You shouldn’t have to compromise on comfort or drain your wallet to keep your home at a refreshing temperature during hot days.
But what is the best setting, exactly? We review recommendations from energy pros so you can choose the best temperature for your residence.
Here’s what we advise for the most energy-efficient setting for air conditioning in West Jefferson.
Recommended Thermostat Settings for Summer
Most households find placing the thermostat at 72-73 degrees provides ideal comfort. However, if there’s a major difference between your inside and exterior warmth, your utility costs will be bigger.
These are our recommendations based on the U.S. Department of Energy (DOE) and ENERGY STAR®.
While at home: 78 degrees. While that seems too high, there are ways you can keep your home pleasant without having the AC running constantly.
Keeping windows and blinds closed during the day keeps cold air where it belongs—inside. Some window coverings, including honeycomb shades or plantation shutters, are made to offer more insulation and better energy efficiency.
If you have ceiling fans in your residence, the DOE says you can raise thermostat settings about 4 degrees higher without compromising comfort. That’s because they freshen with a windchill effect. As they cool people, not areas, switch them off when you leave a room.
If 78 degrees still feels too uncomfortable on the surface, try conducting a test for approximately a week. Get started by upping your temperature to 78 degrees while you’re at your house. Then, progressively turn it down while using the tips above. You could be amazed at how comfortable you feel at a warmer temperature setting.
While away: 88 degrees. There’s no need to keep the AC working all day while your home is unoccupied. Moving the setting 7¬¬–10 degrees warmer can save you as much as 5–15% on your cooling costs, according to the DOE.
When you get home, don’t be tempted to switch your thermostat colder than 78 to cool your house more quickly. This isn’t effective and usually leads to a more expensive electricity bills.
A programmable thermostat is a good method to keep your settings in check, but you need to set programs. If you don’t use programs, you run the risk of forgetting to move the set temperature when you leave.
If you need a hassle-free remedy, consider installing a smart thermostat. This thermostat connects with your phone, so it knows when you’re at home and when you’re out. Then it intuitively modifies temperature settings for maximum savings. How much exactly? An estimated $180 each year on heating and cooling, according to ENERGY STAR.
Another perk of using a smart thermostat? You can use your phone to monitor and adjust temperature settings from almost anywhere.
While sleeping: Around 70 degrees. While ENERGY STAR recommends 82 degrees, that might be unpleasant for the majority of families. Most people sleep better when their bedroom is chilled, so that’s why the National Sleep Foundation suggests 60–67 degrees. But that might be too cool, due to your pajama and blanket preference.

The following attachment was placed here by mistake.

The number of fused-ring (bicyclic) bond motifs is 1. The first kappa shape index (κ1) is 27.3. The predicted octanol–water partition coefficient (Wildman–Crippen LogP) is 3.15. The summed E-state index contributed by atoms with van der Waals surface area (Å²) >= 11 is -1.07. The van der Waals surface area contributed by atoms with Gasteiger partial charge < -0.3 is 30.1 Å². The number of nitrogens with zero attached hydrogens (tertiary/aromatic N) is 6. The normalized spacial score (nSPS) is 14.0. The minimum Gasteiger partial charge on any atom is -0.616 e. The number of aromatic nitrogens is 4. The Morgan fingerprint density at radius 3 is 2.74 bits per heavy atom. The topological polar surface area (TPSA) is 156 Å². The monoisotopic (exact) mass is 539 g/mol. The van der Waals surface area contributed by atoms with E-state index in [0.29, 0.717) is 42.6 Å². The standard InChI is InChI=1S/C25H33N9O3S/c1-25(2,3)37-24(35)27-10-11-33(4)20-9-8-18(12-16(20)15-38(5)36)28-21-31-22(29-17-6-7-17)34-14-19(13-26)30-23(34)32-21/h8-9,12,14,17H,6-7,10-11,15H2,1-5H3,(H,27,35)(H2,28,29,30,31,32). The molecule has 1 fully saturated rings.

We suggest following a comparable test over a week, putting your thermostat higher and steadily lowering it to find the right temp for your house. On pleasant nights, you might learn keeping windows open at night and running a ceiling fan is a better solution than using the AC.
More Methods to Save Energy During Warm Weather
There are extra methods you can save money on utility bills throughout hot weather.
- Upgrade to an energy-efficient air conditioning system. Central air conditioners only work for about 12–15 years and lose efficiency as they become older. An updated air conditioner can keep your house cooler while keeping electricity costs small.
- Book regular air conditioner tune-ups. Regular air conditioner maintenance keeps your system operating smoothly and might help it run at greater efficiency. It might also help extend its life cycle, since it enables technicians to find little problems before they cause a big meltdown.
- Switch air filters often. Follow manufacturer instructions for replacing your air filter. A clogged filter can result in your system short cycling, or turn on and off too much, and increase your energy costs.
- Measure attic insulation levels. Almost 90% of residences in the U.S. don’t have adequate insulation, according to the Insulation Institute. Most southern climates should have 13–14” of attic insulation, while northern climates need 16–18”.
- Have your ductwork checked. Ductwork that has come apart over time can leak cold air into your attic, walls or crawl space. This can lead to big comfort troubles in your home, including hot and cold spots.
- Seal holes, doors and windows. Keep humid air where it should be by plugging openings. You can also caulk or weather strip doors to keep more cool air within your home.
Save More Energy During Warm Weather with West Jefferson Plumbing and Heating, Inc.
If you need to use less energy during hot weather, our West Jefferson Plumbing and Heating, Inc. professionals can help. Reach us at 614-450-1575 or contact us online for additional information about our energy-conserving cooling solutions.